This arrowhead-shaped peninsula at the top of the Adriatic Sea is sometimes referred to as “the New Tuscany.”
West of Zagreb, north of Zadar, this body of land is as much Italian as it is Croatian. Both Hrvatski (Croatian) and Italian are official languages, and you will see road signs and menus printed in both.
Cooled by the Italian Alps and warmed by the Mediterranean Sea, this corner of Croatia produces not only amazing wines planted in the red-brick earth, but some of the best olive oils in the world. Like the renowned Piedmont area in Italy, the Istrian Peninsula is home to both black and white truffles. This combination of wine and food makes travel through Istria a culinary and cultural delight.
Fruity dry white wines produced in Istria from indigenous grapes include Malvazija (Malvasia) and Žlahtina.
Bold dry red wines of Istria are Teran (Terrano), Merlot, Cabernet Sauvignon and Refošk (Refosco). The Momjan region is known for its Muškat Momjanski (Yellow Muscat) and the town of Bakar for a centuries-old traditional sparkling wine.
Highlights to visit in Istria are many, but a few deserve special attention:
Motovun – located in central Istria, it is a captivating walled hilltop town with stunning overlooks of the Mirna River Valley below.
For more than 500 years it was continuously under Venetian rule. The Motovun Forest is the best place for truffle hunting with the nearby village of Livade considered to be the truffle capital of Istria (September is the rare white truffle season there).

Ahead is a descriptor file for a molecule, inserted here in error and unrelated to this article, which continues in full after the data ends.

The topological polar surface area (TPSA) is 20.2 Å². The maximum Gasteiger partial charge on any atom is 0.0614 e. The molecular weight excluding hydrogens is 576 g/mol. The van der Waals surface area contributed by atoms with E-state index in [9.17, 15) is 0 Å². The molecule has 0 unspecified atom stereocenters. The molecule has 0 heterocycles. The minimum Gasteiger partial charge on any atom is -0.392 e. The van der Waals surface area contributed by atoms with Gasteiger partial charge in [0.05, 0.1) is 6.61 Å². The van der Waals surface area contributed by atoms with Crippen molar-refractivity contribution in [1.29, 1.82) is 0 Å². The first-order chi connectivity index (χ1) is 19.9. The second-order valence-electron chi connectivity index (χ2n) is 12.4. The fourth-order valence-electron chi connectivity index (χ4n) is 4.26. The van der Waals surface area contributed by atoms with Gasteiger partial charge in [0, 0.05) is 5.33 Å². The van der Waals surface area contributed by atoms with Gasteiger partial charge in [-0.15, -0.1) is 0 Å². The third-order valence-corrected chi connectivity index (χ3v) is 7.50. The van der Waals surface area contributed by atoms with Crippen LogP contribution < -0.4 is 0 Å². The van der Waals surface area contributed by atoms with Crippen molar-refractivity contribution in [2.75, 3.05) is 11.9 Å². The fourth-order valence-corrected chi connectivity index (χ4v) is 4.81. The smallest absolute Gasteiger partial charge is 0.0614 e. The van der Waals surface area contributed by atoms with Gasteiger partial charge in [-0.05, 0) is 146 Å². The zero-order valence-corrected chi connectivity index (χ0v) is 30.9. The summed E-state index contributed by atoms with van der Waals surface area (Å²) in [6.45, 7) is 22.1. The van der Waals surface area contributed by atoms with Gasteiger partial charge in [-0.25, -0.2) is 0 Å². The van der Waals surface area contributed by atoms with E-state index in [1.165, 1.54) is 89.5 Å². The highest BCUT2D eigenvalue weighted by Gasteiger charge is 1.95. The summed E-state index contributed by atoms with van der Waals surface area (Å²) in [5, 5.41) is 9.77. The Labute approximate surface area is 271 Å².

Cuisine of Motovun has earned praise from around the world, including the late Anthony Bourdain.
Rovinj – on the western shore of the peninsula, Rovinj is a stunning jewel in this corner of the Adriatic overlooking a harbor ringed by a bustling Riva.
With a tangle of cobbled streets leading up to the hilltop church of St. Euphemia, it is a worthy destination for wine and food lovers alike.
Poreč – also on the western shore of the peninsula, north of Rovinj, is the popular summer resort of Poreč. Byzantine mosaics from the 6th century are found in the historic old town. Wine bars and olive oil shops abound here.
Pula – while lacking the old town charm of Motovun and the stunning setting of Rovinj, Pula boasts Roman ruins including a huge amphitheater rivaling Rome’s Coliseum.
Detailed Istrian Wine Trails are soon to be added. Please watch this space for updates.